Donald Trump's wife, Melania, has made a rare appearance on the campaign trail, as both presidential candidates rallied in vital swing states in a last-minute search for votes.
Delivering a get-out-the-vote speech in the Philadelphia suburbs on Thursday, Melania Trump pledged to focus on combating online bullying and campaigning for women and children if her husband is elected to the White House.
Her description of the perils of social media seemed at odds with her husband's divisive and bullying rhetoric throughout the campaign.
"Our culture has gotten too mean and too rough, especially to children and teenagers," she said. "It is never OK when a 12-year-old girl or boy is mocked, bullied or attacked" in the school yard, she argued, but it is "absolutely unacceptable when it is done by someone with no name hiding on the internet."
"We have to find a better way to talk to each other, to disagree with each other, to respect each other," she said.
The highly personal speech, which also touched on conversations with her young son, her marriage and her own experience as an immigrant from Slovenia, appeared aimed at humanising her husband in front of an audience of suburban women who are critical to Trump's hopes in Pennsylvania and other key states.
Thursday's speech was Melania Trump's first since she addressed the Republican National Convention in July. That speech was well-received initially, but was quickly overshadowed by the discovery that sections had been plagiarised from First Lady Michelle Obama's address to the 2008 Democratic National Convention.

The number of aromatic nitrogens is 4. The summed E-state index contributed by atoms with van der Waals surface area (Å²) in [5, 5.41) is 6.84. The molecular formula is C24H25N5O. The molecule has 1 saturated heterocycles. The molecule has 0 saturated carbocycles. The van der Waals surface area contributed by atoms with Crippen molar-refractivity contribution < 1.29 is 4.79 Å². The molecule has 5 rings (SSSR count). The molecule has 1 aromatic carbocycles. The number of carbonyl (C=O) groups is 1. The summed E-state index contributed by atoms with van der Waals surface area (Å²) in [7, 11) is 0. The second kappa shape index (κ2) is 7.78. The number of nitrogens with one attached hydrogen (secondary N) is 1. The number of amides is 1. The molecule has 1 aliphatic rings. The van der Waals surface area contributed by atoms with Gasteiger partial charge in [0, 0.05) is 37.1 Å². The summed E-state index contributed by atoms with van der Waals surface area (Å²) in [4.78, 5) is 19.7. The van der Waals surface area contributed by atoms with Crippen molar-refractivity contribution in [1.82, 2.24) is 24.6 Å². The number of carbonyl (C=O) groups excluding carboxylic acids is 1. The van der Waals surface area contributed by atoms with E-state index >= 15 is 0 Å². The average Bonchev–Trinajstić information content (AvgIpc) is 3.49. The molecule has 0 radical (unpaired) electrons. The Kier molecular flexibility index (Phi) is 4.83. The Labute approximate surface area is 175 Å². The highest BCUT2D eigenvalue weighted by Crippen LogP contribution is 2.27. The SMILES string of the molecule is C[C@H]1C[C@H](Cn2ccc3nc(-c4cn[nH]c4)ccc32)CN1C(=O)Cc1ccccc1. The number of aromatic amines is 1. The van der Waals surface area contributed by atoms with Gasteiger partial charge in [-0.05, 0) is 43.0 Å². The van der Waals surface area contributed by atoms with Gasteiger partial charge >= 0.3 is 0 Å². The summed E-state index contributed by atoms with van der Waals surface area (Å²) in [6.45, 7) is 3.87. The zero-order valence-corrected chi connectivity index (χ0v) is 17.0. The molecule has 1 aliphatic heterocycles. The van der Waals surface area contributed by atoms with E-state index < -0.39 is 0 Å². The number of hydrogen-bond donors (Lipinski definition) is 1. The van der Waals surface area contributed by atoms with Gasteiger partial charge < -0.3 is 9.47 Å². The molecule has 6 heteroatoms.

Mrs Trump's appearance comes as polls suggest the race for the Oval Office has tightened in the past week.
EXPLAINED: How the electoral system works
According to the Reuters/Ipsos States of the Nation project, several swing states that Trump must win have shifted from favouring Hillary Clinton to toss-ups, .
The project, a survey of about 15,000 people each week in all 50 states plus Washington, DC, found the two candidates were now tied in Florida and North Carolina and that Clinton’s lead in Michigan had narrowed so much that the state was too close to call. Ohio remained a dead heat, with Pennsylvania now tilting to Clinton.
An average of polls compiled by the RealClearPolitics website gave her a lead of 1.7 percentage points on Thursday, well down from the solid advantage she had until late last month.
However, in the complex US election system, more important than the popular vote is the outcome in the electoral college vote - which major pollsters still predict will result in a Clinton win.